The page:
The city of Cape Town has stepped up its vigilance for diarrhoea cases among children as warm temperatures in the Western Cape rise.
The city said the time period between November and May is diarrhoea surge season, as it coincides with an increase in the number of diarrhoea cases because warmer temperatures help spread germs.
The city’s Mayoral Committee member for safety, security and social services Alderman JP Smith said children under the age of five were particularly vulnerable, with a high number of fatalities still experienced in developing countries in spite of the fact that diarrhoea is both preventable and self-limiting if hydration is maintained when it occurs.
“The number of diarrhoea cases recorded during November has been 2 100 as compared to other seasons with 2 071. During the same period, there were 21 cases with severe dehydration and 37 cases with moderate dehydration,” Smith said.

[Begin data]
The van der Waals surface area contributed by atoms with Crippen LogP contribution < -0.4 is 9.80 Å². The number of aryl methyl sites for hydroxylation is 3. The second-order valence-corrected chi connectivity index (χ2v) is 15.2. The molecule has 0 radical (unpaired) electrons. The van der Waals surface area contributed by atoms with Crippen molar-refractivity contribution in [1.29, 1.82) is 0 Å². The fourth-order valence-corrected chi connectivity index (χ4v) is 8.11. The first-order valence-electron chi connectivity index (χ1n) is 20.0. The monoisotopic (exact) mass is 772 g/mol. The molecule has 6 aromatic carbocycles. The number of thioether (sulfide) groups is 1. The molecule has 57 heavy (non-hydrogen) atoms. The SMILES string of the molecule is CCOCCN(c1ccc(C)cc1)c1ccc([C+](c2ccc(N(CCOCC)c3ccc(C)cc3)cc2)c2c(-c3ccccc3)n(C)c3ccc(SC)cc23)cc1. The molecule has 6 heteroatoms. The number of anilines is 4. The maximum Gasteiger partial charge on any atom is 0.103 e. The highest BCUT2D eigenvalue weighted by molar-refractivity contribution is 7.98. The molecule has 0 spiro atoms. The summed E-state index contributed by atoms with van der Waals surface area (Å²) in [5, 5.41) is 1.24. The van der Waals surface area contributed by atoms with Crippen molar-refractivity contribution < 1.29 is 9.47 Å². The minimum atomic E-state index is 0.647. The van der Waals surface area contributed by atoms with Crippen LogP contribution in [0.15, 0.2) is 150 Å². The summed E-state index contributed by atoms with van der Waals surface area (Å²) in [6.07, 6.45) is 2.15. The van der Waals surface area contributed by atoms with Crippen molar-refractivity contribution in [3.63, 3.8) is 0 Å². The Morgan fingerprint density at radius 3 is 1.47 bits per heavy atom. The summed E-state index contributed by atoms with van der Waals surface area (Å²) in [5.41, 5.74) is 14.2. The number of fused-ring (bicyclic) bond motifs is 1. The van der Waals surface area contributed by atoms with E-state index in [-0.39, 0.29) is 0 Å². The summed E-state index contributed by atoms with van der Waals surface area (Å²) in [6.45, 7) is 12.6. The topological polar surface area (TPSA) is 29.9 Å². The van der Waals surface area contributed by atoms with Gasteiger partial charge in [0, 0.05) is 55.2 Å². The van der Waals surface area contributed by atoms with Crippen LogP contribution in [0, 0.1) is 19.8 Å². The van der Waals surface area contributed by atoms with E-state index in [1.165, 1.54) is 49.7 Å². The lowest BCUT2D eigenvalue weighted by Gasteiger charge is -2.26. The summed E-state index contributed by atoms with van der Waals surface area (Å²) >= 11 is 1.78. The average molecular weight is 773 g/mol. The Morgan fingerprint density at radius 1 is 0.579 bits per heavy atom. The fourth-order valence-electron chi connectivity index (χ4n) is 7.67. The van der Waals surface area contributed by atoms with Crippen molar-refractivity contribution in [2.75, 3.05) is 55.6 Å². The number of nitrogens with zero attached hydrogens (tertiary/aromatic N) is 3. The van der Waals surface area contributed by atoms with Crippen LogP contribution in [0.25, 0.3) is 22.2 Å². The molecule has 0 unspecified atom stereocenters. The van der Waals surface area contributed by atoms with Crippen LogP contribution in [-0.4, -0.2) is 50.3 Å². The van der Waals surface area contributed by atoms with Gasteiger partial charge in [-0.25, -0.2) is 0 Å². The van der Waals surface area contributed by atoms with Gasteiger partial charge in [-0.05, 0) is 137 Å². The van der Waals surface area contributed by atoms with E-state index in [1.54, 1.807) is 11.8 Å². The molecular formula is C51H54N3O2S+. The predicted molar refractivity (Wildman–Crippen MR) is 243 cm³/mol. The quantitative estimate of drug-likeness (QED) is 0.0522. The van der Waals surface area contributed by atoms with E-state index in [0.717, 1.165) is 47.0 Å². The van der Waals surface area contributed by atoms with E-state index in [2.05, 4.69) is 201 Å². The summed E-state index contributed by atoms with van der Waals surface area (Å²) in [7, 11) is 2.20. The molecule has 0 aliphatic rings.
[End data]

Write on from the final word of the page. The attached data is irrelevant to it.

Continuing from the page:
The city has implemented a number of intervention methods as part of its diarrhoea prevention programme, which include providing vitamin A supplements to children from six months, giving zinc supplements to children, training clinic staff, especially in emergency dehydration techniques, among others.
“The important thing is for caregivers to be vigilant and look out for early signs of diarrhoea and know what to do.
“Health workers can only assist when a child is brought in to the clinic, so we rely heavily on parents, families and caregivers to act quickly before signs of dehydration present themselves and to be mindful of the do’s and don’ts.
“A critical aspect is ensuring that hands are kept clean, particularly when handling food, to minimise the spread of germs.”